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HR Policy Members Discuss Strategies to Mitigate Increased Health Care Costs Amid Inflation

HR Policy continued its series on HR issues and inflation focusing on the impact of inflation on health care costs and how employers can mitigate future price increases, while focusing on effective benefits design.

Employer health care costs for family coverage remained stable in 2022, but are expected to jump next year because of inflation, according to the latest Kaiser employer benefits survey. The cost for family coverage rose only 1.1% to $22,463, with employees paying 27.2% of that cost. Additionally, since premiums and provider contracts are typically set a year in advance, employers have not yet seen the impact of inflation on health care prices.

Overall U.S. health plan cost trend for 2023 is estimated at 7.0%, with 43% of employers with 500 or more employees expecting the actual cost of health benefits in 2023 to exceed their budgeted amount. Mr. Marcotte pointed to the fact that many employees delayed care during the pandemic and as a result employers are seeing an increase in late-stage cancer diagnoses. 

Companies have long held affordability as a principle when designing benefit offerings. Tom Plath, Senior Vice President, Human Resources and Global Citizenship, International Paper Company, noted it is the company’s responsibility to know where their health care expenses are going so invest in benefits experts, use data to understand the value of your offerings and use tools to evaluate fraud and waste. Employers can address affordability not just in contracts but in communications with employees. Katie Lawler, SVP and CHRO, Illinois Tool Works Inc., said after realizing some employees are overpaying because they are essentially over insuring themselves, they use data to help employees choose the right benefit offerings.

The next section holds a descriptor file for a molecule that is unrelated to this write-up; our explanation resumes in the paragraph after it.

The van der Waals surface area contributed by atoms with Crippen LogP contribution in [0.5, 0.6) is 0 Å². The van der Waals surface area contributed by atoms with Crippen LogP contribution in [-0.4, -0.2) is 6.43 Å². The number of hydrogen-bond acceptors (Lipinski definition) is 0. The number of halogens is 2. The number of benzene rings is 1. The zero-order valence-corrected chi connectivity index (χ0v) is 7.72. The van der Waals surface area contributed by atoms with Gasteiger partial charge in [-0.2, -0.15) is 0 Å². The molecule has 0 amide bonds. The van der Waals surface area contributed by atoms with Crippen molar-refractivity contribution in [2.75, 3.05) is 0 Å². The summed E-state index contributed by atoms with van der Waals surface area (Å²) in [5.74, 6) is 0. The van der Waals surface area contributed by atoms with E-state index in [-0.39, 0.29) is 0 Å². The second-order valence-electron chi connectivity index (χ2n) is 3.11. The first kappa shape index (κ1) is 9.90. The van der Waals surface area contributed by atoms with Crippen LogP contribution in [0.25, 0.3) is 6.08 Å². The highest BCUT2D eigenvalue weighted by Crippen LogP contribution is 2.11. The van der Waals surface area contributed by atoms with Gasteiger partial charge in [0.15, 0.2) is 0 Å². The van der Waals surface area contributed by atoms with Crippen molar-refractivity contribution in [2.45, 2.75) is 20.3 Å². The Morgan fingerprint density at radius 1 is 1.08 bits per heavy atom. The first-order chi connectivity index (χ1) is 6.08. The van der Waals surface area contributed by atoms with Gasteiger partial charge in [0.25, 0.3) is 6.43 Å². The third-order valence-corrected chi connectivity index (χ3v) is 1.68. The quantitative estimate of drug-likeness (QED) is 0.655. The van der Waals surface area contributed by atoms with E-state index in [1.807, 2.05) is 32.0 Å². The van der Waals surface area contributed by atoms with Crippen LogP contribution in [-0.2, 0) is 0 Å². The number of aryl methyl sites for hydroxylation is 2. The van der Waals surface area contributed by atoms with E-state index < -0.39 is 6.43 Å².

Many employers are reevaluating their benefit design amid a tight labor market and growing employee expectations regarding health care benefits,. Jonmichael Daly noted that Lincoln Financial Group has started looking at health care benefits as part of the entire total rewards package, rather than keeping employee benefits siloed. More frequent evaluation of benefit design has also allowed them to benchmark plan costs as well measure the effectiveness of benefit design changes.

Access a full recording of the webinar here.

Margaret Faso

Director of Health Care Research and Policy, American Health Policy Institute and HR Policy Association

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